Yosemite, Mojave, Big Sur: as much as we’d all like to say these are destinations on our roadtrip through California, of course we also know these as macOS versions. Our next stop? Ventura.
Ventura includes a number of security updates, hopefully setting an IT admin’s mind at ease while they dip their toes into a California beach, knowing their organization’s devices are secure. In this blog, we’ll dive into new security features included in Ventura that may be relevant for security and IT admins.
Apple wants to obsolete the phishable, leakable, hard-to-manage password. Ventura brings us passkeys, a safer passwordless sign-in method that uses public-key cryptography for authentication. Passkey-enabled sites prompt users to authenticate using their trusted devices and biometrics without the need for MFA. Passkeys live in a user’s iCloud keychain for multi-device access and sharing. For an IT admin, this means less password resets and lower risk of giving bad actors access to company data from password exposure.
Sign in with Apple at Work
Whether at work at a school, business or other organization, admins can now leverage the convenience and security sign-in which Apple provides on their managed devices. Sign in with Apple’s one-touch login means users can use their managed device’s Apple ID to sign into sanctioned and compatible apps without having to remember a password. IT controls what apps a user can use with sign in with Apple, as well as what apps can see organizational data. Additionally, the login account can be assigned an email—or not if decided by IT, such as when the account is associated with a student under 18.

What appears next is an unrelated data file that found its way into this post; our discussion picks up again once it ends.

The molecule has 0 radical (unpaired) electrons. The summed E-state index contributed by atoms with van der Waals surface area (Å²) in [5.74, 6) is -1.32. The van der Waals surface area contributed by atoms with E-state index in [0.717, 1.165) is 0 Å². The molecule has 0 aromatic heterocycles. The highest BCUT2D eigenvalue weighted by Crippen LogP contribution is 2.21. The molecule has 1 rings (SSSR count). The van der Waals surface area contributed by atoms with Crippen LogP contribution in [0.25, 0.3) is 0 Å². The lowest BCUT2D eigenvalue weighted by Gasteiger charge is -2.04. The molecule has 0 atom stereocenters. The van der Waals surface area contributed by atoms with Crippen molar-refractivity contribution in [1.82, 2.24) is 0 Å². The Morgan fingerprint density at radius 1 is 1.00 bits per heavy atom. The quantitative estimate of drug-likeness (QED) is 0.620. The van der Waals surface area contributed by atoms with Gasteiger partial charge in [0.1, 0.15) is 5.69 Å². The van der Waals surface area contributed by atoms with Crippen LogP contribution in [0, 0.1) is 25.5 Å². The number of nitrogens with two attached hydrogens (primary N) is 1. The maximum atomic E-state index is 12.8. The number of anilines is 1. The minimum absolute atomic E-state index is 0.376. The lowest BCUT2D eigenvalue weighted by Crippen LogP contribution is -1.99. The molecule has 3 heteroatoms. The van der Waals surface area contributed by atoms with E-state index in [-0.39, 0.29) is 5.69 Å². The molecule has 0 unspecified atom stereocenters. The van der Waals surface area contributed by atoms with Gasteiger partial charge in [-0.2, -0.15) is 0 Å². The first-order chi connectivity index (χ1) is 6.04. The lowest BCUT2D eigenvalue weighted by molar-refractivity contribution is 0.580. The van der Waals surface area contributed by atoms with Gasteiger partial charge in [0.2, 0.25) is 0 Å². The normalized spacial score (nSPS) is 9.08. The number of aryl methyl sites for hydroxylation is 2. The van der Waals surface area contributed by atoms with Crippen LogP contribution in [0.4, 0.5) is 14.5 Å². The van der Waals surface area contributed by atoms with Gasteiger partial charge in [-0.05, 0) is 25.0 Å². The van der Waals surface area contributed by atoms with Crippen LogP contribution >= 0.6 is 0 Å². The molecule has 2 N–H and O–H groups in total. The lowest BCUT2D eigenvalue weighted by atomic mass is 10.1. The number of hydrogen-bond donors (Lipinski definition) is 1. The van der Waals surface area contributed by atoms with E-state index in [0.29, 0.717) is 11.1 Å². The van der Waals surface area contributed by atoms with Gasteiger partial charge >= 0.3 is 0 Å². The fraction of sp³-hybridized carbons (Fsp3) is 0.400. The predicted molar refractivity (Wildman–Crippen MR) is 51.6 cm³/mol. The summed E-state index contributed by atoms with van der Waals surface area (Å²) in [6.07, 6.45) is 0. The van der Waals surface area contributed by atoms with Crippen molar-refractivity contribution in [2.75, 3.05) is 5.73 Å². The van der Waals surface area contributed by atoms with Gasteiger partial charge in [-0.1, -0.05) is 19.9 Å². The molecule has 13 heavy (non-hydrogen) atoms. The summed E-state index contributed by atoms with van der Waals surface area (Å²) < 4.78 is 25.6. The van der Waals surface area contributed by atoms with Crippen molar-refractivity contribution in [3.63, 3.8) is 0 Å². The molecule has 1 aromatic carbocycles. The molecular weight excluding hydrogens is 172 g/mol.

Rapid security response (RSR)
So how do you get security updates for macOS? Ventura’s rapid security response feature means security updates no longer have to wait for the next version of the operating system, giving devices the latest patches without having to prompt users to upgrade their entire device. Note that users can remove the responses if desired; this can be prevented in your mobile device management solution using the allowRapidSecurityResponseRemoval restriction key. Responses can also be automatically applied and the system restarted via MDM solution.
Declarative device management
Introduced for iOS in 2021, declarative device management is now available on macOS Ventura. Declarative device management supports automatic device enrollment, supervised devices and profile- and account-based user enrollments. This update eases the burden on your MDM to have to check that devices are in compliance with your policies by having devices proactively report their status to the MDM instead. This way, admins can be more confident that company devices are in compliance, simplifying the device lifecycle recovery process.
Gatekeeper has tightened restrictions on apps, blocking apps that are improperly signed and checking the integrity of notarized apps. Apps no longer need to be quarantined to be verified by Gatekeeper. Notarized apps require more strict signing; developers need to sign executables and bundles and ensure signatures are valid after any updates are made. Gatekeeper prevents apps from being modified unless the appropriate signature is given, preventing unauthorized changes to apps that might be from bad actors.
The list of new features goes on, including:
- Accessory security that prompts users for access when a USB or Thunderbolt accessory is plugged in
- Pasteboard access that requires user or MDM permission to paste text into applications
- Lockdown mode with strict restrictions for users requiring extreme security measures
- Replacement of System Preferences with System Settings
- Native endpoint security now looks at events in the user space as well as the kernel
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